Presenting signs and symptoms may be linked to that of a deficiency of pituitary hormone, mass effects in the presence of pituitary tumors, and/or features of the causative disease. Mass effects include visual field defects known as bitemporal hemianopsia. Visual field defects may also occur unilaterally. Patients may also present with headaches, secondary to the mass lesions. See table 2 below. It summarises the clinical features of pituitary hormone deficiencies.
The presence of a secretory pituitary tumor may result in features of hormone excess for the particular hormone produced by a tumor while other pituitary hormones may be deficient.
Laboratory investigations: Initial testing involves baseline levels of pituitary hormones and hormones produced by target hormones. Due to the variation of hormone levels related to the time of day, season and pulsatile secretion of certain pituitary hormones, baseline levels may not be helpful. In this instance, dynamic function testing may be performed to confirm biochemical deficiency or excess of a particular pituitary hormone. In dynamic function testing for the investigation of a hormone deficiency a stimulatory agent that would normally increase secretion of the hormone is given to the patient and blood levels are measured before administration of the agent and at defined time points after that to determine if there has been an adequate response to stimulation. See Table 3 Lab findings for pituitary hormone deficiency (per specific hormone).
Insulin Tolerance Test: This is the best provocative test that is used to assess the presence of the deficiency of both GH and cortisol. Following an overnight fast, baseline samples are obtained for the following hormones cortisol, GH, and glucose. An insulin dose of 0.1 U/kg or 0.05 U/kg is administered intravenously (IV). Further samples for analysis of the hormones measured in the baseline samples are then taken at several other time points after administration. Should not be performed in those with cardiac disease or epilepsy. The plasma glucose should fall to 40 mg /dl within 30 to 45 minutes or by 50% of baseline. The test is terminated by giving IV dextrose and assessing the patient's status for at least 90 minutes. A normal/adequate response is indicated by a cortisol of more than 20 ug/dL and GH more than 5 ng/mL to 10 ng/mL.
Modern combined test: Patient is given GHRH, CRH, GnRH, and TRH as the provocative stimuli and GH, TSH, ACTH, Cortisol, LH, and FSH are measured at baseline and at specified time intervals after that. Doses of each stimulating hormone are as follows GHRH (1.0 ug/kg); CRH (1.0 ug/Kg); GnRH (100 ug) and TRH (200 ug). However, this testing is rarely required.
Radiological investigations: Imaging studies of the pituitary using magnetic resonance imaging (MRI) with gadolinium enhancement be used to visualize the pituitary, in particular, to detect the presence of a mass lesion. Visual field defects need to be assessed if a pituitary mass is the cause of the hypopituitarism.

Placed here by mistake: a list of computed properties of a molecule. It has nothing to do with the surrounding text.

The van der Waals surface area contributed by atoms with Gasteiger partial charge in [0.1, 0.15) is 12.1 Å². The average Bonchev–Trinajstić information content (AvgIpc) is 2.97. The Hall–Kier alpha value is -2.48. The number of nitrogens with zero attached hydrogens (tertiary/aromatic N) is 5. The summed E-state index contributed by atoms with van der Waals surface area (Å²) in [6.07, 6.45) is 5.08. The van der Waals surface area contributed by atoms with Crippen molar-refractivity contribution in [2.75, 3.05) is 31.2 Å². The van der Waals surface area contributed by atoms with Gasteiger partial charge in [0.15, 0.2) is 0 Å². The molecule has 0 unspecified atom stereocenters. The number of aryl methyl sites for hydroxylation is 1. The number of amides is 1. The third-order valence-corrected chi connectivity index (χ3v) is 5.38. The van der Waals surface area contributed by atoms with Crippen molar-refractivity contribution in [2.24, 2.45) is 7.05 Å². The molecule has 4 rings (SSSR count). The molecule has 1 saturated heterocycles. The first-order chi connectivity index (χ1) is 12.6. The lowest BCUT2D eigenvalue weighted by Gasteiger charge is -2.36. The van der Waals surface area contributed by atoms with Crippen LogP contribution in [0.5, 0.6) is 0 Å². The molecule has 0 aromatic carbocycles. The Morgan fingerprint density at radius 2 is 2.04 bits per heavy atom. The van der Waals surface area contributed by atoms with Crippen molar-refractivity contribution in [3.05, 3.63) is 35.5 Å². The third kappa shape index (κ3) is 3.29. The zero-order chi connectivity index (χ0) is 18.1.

Management is dependent on the cause of hypopituitarism. Initial treatment is to address the underlying cause of hypopituitarism. Mass lesions may be removed surgically and other medical conditions treated accordingly. Many patients may require hormone replacement therapy.
ACTH deficit: Corticosteroid replacement should be initiated before replacement of thyroid hormone to avoid precipitating an adrenal crisis. Hydrocortisone at a dose of 10 mg to 20 mg in the morning and 5 mg to 10 mg in the evening. Prednisone may also be used.
Increased dosages of corticosteroids are given during periods of stress and during surgery and in pregnancy
TSH deficit: Thyroid hormone (L-thyroxine) replacement, in particular for the elderly and those with the cardiac disease It is important to start with a low dose of 25 ug/daily and the up-titrate as required regarding biochemical findings and clinical signs and symptoms.
FSH/LH deficit: In secondary hypogonadism, testosterone can be delivered by gel, patch, or intramuscular (IM) injections every 2 weeks with a careful monitoring of prostate-specific antigen (PSA) and Testosterone levels.
In women: estrogen/progesterone hormone replacement therapy via oral, intramuscular or transdermal routes can be given.
If fertility is desired, then one starts off with human chorionic gonadotropin (HCG) to augment testosterone levels and improve semen quality. If this is not successful after a 1-year, consider human menopausal gonadotropin (HMG)/recombinant FSH concomitant therapy to enhance fertility further
Growth hormone deficit: Unlike in children with short stature due to GH deficiency, the role of GH replacement in the treatment of adult GH deficiency has not been well established. Synthetic growth hormone replacement is used for somatotrophin. Replacement therapy is titrated against IGF1 levels. The goal of treatment is to ensure that adult height is obtained. Further evaluation is made post-puberty to determine whether GH replacement should continue into adulthood.
ADH deficit: Replacement of ADH with intranasal desmopressin (synthetic vasopressin) helps stabilize water balance and polyuria.